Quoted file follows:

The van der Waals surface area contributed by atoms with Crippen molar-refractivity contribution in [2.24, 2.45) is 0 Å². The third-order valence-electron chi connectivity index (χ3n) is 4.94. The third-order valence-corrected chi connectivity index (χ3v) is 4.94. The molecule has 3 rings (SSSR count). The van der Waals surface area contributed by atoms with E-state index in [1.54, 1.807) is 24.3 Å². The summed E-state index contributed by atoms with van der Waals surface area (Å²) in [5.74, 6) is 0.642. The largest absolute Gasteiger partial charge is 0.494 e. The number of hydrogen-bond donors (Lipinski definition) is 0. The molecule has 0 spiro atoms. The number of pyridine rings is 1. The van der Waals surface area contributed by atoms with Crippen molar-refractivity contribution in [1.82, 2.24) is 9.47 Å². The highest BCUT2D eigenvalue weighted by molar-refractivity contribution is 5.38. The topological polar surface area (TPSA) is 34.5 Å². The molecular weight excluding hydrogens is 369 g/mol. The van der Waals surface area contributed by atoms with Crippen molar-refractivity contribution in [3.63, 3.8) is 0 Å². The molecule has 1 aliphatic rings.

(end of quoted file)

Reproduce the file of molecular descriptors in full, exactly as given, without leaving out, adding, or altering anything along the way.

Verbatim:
The van der Waals surface area contributed by atoms with Crippen molar-refractivity contribution in [2.24, 2.45) is 0 Å². The third-order valence-electron chi connectivity index (χ3n) is 4.94. The third-order valence-corrected chi connectivity index (χ3v) is 4.94. The molecule has 3 rings (SSSR count). The van der Waals surface area contributed by atoms with E-state index in [1.54, 1.807) is 24.3 Å². The summed E-state index contributed by atoms with van der Waals surface area (Å²) in [5.74, 6) is 0.642. The largest absolute Gasteiger partial charge is 0.494 e. The number of hydrogen-bond donors (Lipinski definition) is 0. The molecule has 0 spiro atoms. The number of pyridine rings is 1. The van der Waals surface area contributed by atoms with Crippen molar-refractivity contribution in [1.82, 2.24) is 9.47 Å². The highest BCUT2D eigenvalue weighted by molar-refractivity contribution is 5.38. The topological polar surface area (TPSA) is 34.5 Å². The molecular weight excluding hydrogens is 369 g/mol. The van der Waals surface area contributed by atoms with Crippen molar-refractivity contribution in [3.63, 3.8) is 0 Å². The molecule has 1 aliphatic rings.